Photograph: Photo by Espen Moe, used under CC BY

A Swedish appellate court Friday rejected a request by WikiLeaks founder Julian Assange to repeal a detention order in relation to a suspected rape in 2010, an allegation he denies.

Assange has been holed up in the Ecuadorean embassy in London since 2012. He fled there after losing a legal battle in Britain against extradition to Sweden.

The Svea Court of Appeal said the arrest warrant should remain in place, upholding a ruling in May by the Stockholm District Court.

The appellate court said it made the ruling on the fact that Assange is still a suspect and remains a flight risk, as well as because there is "a strong public interest of the investigation being able to continue."

The Australian national has already challenged the warrant seven times without avail.

Marianne Ny, director of public prosecutions who is leading the probe, welcomed the ruling saying it allowed the investigation to continue.

Ecuador granted Assange asylum after he said he feared extradition to the United States, where he is wanted in connection to WikiLeaks' publication of top secret diplomatic cables.

Defence attorney Per E Samuelson told dpa his initial reaction was "disappointment," adding that "the Swedish courts and authorities have not taken into account the total situation Assange is in."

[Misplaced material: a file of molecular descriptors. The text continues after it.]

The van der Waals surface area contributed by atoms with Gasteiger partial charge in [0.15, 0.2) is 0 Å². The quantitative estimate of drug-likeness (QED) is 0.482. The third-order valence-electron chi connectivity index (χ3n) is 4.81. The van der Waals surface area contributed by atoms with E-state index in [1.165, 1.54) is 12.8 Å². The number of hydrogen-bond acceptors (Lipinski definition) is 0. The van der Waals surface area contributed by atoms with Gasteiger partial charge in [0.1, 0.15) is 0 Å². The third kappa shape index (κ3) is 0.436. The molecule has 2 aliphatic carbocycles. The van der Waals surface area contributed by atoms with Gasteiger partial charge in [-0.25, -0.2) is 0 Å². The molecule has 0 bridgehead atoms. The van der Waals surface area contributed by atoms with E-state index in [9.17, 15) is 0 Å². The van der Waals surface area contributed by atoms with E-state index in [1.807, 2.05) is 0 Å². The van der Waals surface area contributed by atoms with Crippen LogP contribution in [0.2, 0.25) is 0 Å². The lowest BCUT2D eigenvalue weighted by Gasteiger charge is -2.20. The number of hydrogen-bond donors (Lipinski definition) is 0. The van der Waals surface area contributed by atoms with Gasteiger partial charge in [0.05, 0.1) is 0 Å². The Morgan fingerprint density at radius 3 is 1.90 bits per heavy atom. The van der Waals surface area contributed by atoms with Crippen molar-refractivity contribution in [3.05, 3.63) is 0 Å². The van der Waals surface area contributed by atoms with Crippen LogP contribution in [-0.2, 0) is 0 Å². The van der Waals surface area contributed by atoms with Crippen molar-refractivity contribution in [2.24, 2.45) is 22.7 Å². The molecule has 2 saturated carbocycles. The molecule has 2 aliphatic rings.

Samuelson, who said he had not yet spoken to Assange, said it was likely they would appeal to the Supreme Court citing the importance of the case.

Assange's defence team argues the prosecution has not acted in a timely manner, and that the long period in the embassy has impacted his health.

Samuelson said that Assange can only exercise his right to asylum in the embassy, and therefore his "quality of life is very poor."

The district court in May also rejected an opinion from the UN Working Group on Arbitrary Detention, a panel of independent legal scholars, that Assange had been subject to arbitrary detention.

Three other cases of alleged sexual assault against Assange were dropped a year ago due to a Swedish statute of limitations.

The statute of limitations on the 2010 case expires in 2020.

Ecuador this week announced an October 17 date for a formal interview of Assange inside their embassy in London. An Ecuadorean prosecutor will conduct it, but a Swedish prosecutor and an investigator will be allowed to be present.

Swedish prosecutors long argued there was no value in questioning him in London, but changed that stance last year after criticism from the Svea Court of Appeal.

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